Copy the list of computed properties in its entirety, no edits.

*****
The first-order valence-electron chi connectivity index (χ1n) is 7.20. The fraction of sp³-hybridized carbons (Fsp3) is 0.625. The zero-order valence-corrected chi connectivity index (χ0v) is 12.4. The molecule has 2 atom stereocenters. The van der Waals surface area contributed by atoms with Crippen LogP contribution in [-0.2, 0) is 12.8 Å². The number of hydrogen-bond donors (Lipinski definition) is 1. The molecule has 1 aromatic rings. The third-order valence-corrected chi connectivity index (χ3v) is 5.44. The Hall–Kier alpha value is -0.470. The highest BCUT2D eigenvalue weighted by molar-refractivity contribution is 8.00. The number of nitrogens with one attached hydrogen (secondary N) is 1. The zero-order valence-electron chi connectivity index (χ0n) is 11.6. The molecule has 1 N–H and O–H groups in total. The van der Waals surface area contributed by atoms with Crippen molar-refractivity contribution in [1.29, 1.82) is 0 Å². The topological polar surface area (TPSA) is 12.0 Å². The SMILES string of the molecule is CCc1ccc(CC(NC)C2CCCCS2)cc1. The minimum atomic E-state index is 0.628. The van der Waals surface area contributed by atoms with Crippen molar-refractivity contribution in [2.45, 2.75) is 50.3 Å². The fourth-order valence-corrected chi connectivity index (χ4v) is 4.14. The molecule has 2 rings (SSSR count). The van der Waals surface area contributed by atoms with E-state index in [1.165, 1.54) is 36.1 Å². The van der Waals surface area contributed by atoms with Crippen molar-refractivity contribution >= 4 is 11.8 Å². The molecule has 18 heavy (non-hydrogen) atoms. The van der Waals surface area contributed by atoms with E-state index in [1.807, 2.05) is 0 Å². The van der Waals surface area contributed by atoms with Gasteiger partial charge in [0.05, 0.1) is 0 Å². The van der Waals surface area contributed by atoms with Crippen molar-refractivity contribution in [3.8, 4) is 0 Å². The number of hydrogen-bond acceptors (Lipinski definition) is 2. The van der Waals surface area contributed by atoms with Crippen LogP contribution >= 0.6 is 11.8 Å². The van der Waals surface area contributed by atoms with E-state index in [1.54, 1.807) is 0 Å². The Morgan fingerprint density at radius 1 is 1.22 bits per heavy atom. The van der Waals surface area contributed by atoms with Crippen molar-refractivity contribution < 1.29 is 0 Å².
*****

The first-order valence-electron chi connectivity index (χ1n) is 7.20. The fraction of sp³-hybridized carbons (Fsp3) is 0.625. The zero-order valence-corrected chi connectivity index (χ0v) is 12.4. The molecule has 2 atom stereocenters. The van der Waals surface area contributed by atoms with Crippen LogP contribution in [-0.2, 0) is 12.8 Å². The number of hydrogen-bond donors (Lipinski definition) is 1. The molecule has 1 aromatic rings. The third-order valence-corrected chi connectivity index (χ3v) is 5.44. The Hall–Kier alpha value is -0.470. The highest BCUT2D eigenvalue weighted by molar-refractivity contribution is 8.00. The number of nitrogens with one attached hydrogen (secondary N) is 1. The zero-order valence-electron chi connectivity index (χ0n) is 11.6. The molecule has 1 N–H and O–H groups in total. The van der Waals surface area contributed by atoms with Crippen molar-refractivity contribution in [1.29, 1.82) is 0 Å². The topological polar surface area (TPSA) is 12.0 Å². The SMILES string of the molecule is CCc1ccc(CC(NC)C2CCCCS2)cc1. The minimum atomic E-state index is 0.628. The van der Waals surface area contributed by atoms with Crippen molar-refractivity contribution in [2.45, 2.75) is 50.3 Å². The fourth-order valence-corrected chi connectivity index (χ4v) is 4.14. The molecule has 2 rings (SSSR count). The van der Waals surface area contributed by atoms with E-state index in [1.165, 1.54) is 36.1 Å². The van der Waals surface area contributed by atoms with Crippen molar-refractivity contribution >= 4 is 11.8 Å². The molecule has 18 heavy (non-hydrogen) atoms. The van der Waals surface area contributed by atoms with E-state index in [1.807, 2.05) is 0 Å². The van der Waals surface area contributed by atoms with Gasteiger partial charge in [0.05, 0.1) is 0 Å². The van der Waals surface area contributed by atoms with Crippen molar-refractivity contribution in [3.8, 4) is 0 Å². The number of hydrogen-bond acceptors (Lipinski definition) is 2. The van der Waals surface area contributed by atoms with Crippen LogP contribution >= 0.6 is 11.8 Å². The van der Waals surface area contributed by atoms with E-state index in [1.54, 1.807) is 0 Å². The Morgan fingerprint density at radius 1 is 1.22 bits per heavy atom. The van der Waals surface area contributed by atoms with Crippen molar-refractivity contribution < 1.29 is 0 Å².